Good morning, Collette—
Thanks for your kind words, fellow super-warrior :D In addition to the one day at a time thing, sometimes when the pain is super bad, one hour at a time works, or one minute at a time. I use the birth training for breathing and focusing on other things to help with the pain. God knows that at it's worst level, it's as high as second stage labor! When you're pushing your sweet baby out into a new world, different from what they've come to know in the womb! Docs get this analogy, but people who don't know this level of pain may NEVER, EVER know what you're talking about. They have no way of knowing, so I just talk about other things with these people.
The sad fact with my neurologist is that he had/has several TN patients. He was very good at dx, but the follow through on the tegretol blood tests is something where he dropped the ball. Here in my neighborhood, we have few neurologist to choose from as well, but we can go north or south to find many. OHSU is pretty close, it's where Dr. Burchiel works, who is on the board at the TNA site and has helped many people with this problem by the MVD practice of putting a teflon disc between the nerve and offending artery (usually not shown in the MRI!!). I chose Dr. Carson at Johns Hopkins for many reasons. Mostly because he uses muscle from the scalp to painstakingly wrap around the nerve to push the offending artery up off the nerve. He is one of the most caring doctors I have ever met. He has a movie out based on his book, Gifted Hands. Cuba Gooding, Jr. is the actor who plays Dr. Carson.The movie is great, the book is better! He has other books I checked out at the library. He is so down to earth in his writing, you forget he is a world renown pediatric neurosurgeon!
I don't go to the neurologist anymore because the Gamma Knife surgeries left me with a majorly damaged nerve that grew back 2x, and pains me greatly. Plus, on top of all the burning pain, the painful numbness that waxes and wanes is considered anesthesia dolorosa…a road the totally bites, for sure! (Did I just say that out loud?? :D)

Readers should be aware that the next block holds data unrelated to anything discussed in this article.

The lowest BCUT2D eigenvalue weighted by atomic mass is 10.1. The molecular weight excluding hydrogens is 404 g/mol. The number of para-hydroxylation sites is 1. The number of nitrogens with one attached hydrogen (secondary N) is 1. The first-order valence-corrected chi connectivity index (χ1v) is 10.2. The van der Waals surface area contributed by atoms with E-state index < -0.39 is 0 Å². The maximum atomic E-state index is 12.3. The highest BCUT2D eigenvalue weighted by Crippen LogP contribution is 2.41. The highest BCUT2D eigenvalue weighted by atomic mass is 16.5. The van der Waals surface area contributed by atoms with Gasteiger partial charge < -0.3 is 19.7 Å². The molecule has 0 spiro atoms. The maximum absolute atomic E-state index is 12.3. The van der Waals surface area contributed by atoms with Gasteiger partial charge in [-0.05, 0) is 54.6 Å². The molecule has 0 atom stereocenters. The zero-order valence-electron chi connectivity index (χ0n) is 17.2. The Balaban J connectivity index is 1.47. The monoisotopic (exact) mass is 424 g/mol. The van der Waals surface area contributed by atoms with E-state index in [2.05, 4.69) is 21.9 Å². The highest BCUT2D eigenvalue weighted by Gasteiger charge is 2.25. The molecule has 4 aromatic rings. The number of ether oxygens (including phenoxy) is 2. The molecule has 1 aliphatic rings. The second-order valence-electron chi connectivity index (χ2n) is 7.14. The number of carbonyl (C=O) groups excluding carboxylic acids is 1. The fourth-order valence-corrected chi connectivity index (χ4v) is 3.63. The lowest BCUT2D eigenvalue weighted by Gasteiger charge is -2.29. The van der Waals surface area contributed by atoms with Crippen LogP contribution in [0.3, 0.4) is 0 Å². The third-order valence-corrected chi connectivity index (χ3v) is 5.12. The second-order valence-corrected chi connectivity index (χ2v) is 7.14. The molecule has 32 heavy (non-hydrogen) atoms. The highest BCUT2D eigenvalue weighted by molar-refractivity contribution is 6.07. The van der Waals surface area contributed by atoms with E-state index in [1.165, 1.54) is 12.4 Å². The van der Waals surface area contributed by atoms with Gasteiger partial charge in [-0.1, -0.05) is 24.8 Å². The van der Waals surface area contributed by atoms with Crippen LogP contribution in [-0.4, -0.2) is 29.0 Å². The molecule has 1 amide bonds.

My PCP is one that studies up on things in the medical field that he is not fully schooled on…he did his research himself and with each new year, he is more and more encouraging and knowledgeable about this TN problem AND how it effects my sweet hubby :-) Last I saw this PCP, I was concerned that over time (it's been 10 years now), my body would completely break down due to the meds that are needed to keep the pain at bay. His response was epic…he said that if I managed well so far, I should be able to manage these chemicals throughout my lifetime. He did take a huge weight of stress off of my shoulders with this response.
It's so important to find a doc you like, Collette. And, one that is up to par on TN. Is Seattle too far for you to travel to see one of the specialists up there? I understand there are a few that know a lot about this disease. I'm not sure if your insurance carries over to the US, or if you can get an insurance here that can cover you pretty inexpensively, but it may be worth a try? Some people qualify for free care because this disease is so horrid!